I can now start to sequence the content within the principle. The questions above are largely in order. I need to teach the menstrual cycle and hormones first before looking at their application in contraception and fertility treatments. Let’s add this detail to my sequence:

  1. Hormones coordinate responses to internal and external stimuli.
    1. Adrenaline and thyroxine comparison
  2. Homeostasis maintains a constant internal environment through negative feedback.
    1. Insulin & glucagon and negative feedback
    2. Thermoregulation as nervous example
    3. The regulation of water content in the body is at odds with the need to excrete soluble waste.
    4. ADH and negative feedback
  3. Hormones control the fertility of human females.
    1. Menstrual cycle and hormones
    2. Contraception
    3. Fertility treatments

Sentence structures

Each of these big questions requires students to construct and organise sentences. I would produce a model answer to “Explain how the 4 menstrual hormones interact to prevent further ovulation during pregnancy through negative feedback.” and then pick apart the sentences, looking for common grammatical structures that would be beneficial to practise. This also gives me an opportunity to collate the tier 2 vocabulary that students will require. Words like stimulate, inhibit, secrete, mature etc. are likely to require the same explicit teaching and spaced retrieval that the biological content itself requires. Some of the sentence structures are below along with concrete examples:

  • Chronological sequence of the events of the menstrual cycle e.g. Menstruation occurs before ovulation.
  • Chaining the gland, target organ and effect for each hormone e.g. FSH is secreted by the pituitary gland, stimulating a follicle to develop in the ovary.
  • Comparing the gland / target organ / effect of 2 or more of the hormones e.g. Both oestrogen and progesterone are secreted by structures in the ovary and effect the uterus lining.
  • Connecting the inhibition / stimulation relationships between the hormones e.g. Oestrogen stimulates the secretion of FSH.
  • Consequences of various scenarios e.g. If the egg is fertilised then the corpus luteum remains in the ovary secreting progesterone.

With my sequencing hat back on, I can see that I should start with the events and language of the menstrual cycle before introducing the roles of the hormones and finally how they interact to produce negative feedback. So now my sequence looks like this:

  1. Hormones coordinate responses to internal and external stimuli.
    1. Adrenaline and thyroxine comparison
  2. Homeostasis maintains a constant internal environment through negative feedback.
    1. Insulin & glucagon and negative feedback
    2. Thermoregulation as nervous example
    3. The regulation of water content in the body is at odds with the need to excrete soluble waste.
    4. ADH and negative feedback
  3. Hormones control the fertility of human females.
    1. Menstrual cycle and hormones
      1. Events of menstrual cycle
      2. Roles of menstrual hormones
      3. Negative feedback
    2. Contraception
    3. Fertility treatments

Factual atoms

Lastly, I identify the factual knowledge required to construct these sentences (and, ultimately, the answers to the big questions). Using just facts about oestrogen as an example:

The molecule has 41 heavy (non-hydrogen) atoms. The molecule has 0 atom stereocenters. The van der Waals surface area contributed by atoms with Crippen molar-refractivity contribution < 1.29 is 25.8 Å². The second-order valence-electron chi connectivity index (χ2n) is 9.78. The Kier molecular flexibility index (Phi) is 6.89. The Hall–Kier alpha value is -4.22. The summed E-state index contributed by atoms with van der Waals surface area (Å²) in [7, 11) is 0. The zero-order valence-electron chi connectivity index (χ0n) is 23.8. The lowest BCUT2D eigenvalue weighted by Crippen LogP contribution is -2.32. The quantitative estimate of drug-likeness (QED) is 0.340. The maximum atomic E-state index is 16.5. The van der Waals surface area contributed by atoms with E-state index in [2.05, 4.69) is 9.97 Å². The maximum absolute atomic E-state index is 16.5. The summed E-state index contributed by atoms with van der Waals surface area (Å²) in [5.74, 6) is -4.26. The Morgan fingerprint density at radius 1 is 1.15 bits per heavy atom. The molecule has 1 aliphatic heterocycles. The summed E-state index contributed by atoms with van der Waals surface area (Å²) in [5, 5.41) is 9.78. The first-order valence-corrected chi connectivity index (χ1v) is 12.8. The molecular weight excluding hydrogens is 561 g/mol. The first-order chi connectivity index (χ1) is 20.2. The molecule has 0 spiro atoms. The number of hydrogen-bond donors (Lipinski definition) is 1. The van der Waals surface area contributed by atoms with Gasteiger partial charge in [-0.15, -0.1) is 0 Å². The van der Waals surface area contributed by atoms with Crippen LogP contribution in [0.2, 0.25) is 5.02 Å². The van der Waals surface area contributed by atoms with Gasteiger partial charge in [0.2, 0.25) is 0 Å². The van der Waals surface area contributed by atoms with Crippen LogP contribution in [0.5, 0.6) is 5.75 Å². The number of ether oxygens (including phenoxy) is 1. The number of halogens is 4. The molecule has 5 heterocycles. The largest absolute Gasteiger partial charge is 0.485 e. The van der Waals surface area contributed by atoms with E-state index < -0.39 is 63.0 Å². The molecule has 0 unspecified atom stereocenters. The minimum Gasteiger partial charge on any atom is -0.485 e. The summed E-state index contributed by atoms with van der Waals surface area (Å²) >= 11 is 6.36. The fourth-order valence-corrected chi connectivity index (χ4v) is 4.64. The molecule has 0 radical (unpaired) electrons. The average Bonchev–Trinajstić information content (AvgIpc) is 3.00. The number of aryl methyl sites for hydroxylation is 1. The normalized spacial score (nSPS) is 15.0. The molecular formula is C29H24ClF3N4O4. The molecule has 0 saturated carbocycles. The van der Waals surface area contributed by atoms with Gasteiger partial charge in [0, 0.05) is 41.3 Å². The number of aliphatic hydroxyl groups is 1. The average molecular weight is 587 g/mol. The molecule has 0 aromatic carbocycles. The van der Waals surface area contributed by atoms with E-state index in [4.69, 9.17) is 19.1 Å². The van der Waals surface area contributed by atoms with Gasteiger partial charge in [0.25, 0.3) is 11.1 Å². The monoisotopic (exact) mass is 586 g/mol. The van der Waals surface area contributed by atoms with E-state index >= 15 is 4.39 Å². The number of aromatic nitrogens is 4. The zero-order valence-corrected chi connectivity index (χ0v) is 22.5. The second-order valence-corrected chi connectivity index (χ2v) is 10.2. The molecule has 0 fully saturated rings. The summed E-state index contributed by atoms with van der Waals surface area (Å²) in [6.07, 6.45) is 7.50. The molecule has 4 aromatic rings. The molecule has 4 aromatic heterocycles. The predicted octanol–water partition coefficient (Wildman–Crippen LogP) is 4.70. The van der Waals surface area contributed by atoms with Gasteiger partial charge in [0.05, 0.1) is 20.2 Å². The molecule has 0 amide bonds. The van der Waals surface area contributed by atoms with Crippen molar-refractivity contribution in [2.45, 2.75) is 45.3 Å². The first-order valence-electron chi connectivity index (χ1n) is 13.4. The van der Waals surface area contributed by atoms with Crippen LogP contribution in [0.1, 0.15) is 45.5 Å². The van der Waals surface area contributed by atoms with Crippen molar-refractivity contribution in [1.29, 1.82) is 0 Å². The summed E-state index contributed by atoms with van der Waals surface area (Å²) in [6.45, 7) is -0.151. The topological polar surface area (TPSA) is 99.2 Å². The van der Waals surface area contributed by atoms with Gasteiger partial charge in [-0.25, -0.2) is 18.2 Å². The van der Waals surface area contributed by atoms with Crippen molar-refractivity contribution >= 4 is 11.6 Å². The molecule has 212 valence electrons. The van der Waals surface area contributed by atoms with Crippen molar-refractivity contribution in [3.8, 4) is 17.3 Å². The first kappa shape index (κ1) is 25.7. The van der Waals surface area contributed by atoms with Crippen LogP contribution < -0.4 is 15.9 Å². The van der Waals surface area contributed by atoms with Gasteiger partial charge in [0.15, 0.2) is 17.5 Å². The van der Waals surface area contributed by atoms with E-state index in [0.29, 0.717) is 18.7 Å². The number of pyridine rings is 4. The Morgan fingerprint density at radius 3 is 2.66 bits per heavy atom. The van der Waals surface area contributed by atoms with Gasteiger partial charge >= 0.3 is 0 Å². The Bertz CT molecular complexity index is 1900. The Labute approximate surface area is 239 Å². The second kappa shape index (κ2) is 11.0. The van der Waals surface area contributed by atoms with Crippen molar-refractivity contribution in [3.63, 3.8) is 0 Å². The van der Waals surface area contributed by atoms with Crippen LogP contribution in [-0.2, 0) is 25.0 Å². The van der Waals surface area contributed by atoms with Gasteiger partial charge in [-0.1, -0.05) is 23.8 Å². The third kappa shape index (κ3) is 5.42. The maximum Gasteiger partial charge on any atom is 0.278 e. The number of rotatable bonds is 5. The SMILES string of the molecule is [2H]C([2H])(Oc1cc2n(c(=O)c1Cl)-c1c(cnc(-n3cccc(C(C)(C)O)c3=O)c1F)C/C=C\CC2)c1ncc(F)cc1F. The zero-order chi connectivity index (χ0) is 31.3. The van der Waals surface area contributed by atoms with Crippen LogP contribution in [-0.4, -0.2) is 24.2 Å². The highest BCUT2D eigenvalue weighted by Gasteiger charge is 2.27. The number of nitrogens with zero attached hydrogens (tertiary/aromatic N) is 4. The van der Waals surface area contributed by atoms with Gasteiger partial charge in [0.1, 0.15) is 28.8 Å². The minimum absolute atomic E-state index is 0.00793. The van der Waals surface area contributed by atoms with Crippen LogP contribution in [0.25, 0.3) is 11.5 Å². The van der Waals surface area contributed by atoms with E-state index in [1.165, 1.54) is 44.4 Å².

1. The follicle in the ovary secretes oestrogen.
  2. The target organs of oestrogen are the uterus and pituitary gland.
  3. The effect of oestrogen on the uterus is to stimulate the repair of the uterus lining.

This is what I would describe as microsequencing. I’ll start to spot where one fact has to come before another in order to make sense. From the above example, the order of fact 1 and fact 2 is not hugely important as they can be chained in a sentence in either order. But fact 2 must come before fact 3 as fact 3 is a consequence of fact 2.

  1. Hormones coordinate responses to internal and external stimuli.
    1. Adrenaline and thyroxine comparison
  2. Homeostasis maintains a constant internal environment through negative feedback.
    1. Insulin & glucagon and negative feedback
    2. Thermoregulation as nervous example
    3. The regulation of water content in the body is at odds with the need to excrete soluble waste.
    4. ADH and negative feedback
  3. Hormones control the fertility of human females.
    1. Menstrual cycle and hormones
      1. Events of menstrual cycle
      2. Roles of menstrual hormones
        1. Glands, target organs and functions of oestrogen & progesterone
        2. Glands, target organs and functions of FSH & LH
      3. Negative feedback
    2. Contraception
    3. Fertility treatments

Now I’m not going to pretend that this is not a time consuming process. But what I’m left with at the end is a huge chunk of my planning for a topic completed and a deep understanding of the structure of a topic. I have model answers to big questions that I can live write, sentence structures as the basis for deliberate practice and factual atoms to populate quickfire comprehension questioning. I think it’s a worthwhile investment.

In part 2, I’ll look at how I introduce new content at the factual level, ensuring lots of practice in these building blocks ready for sentence construction.

If you have any questions regarding this model, please leave a comment or get in touch through Twitter.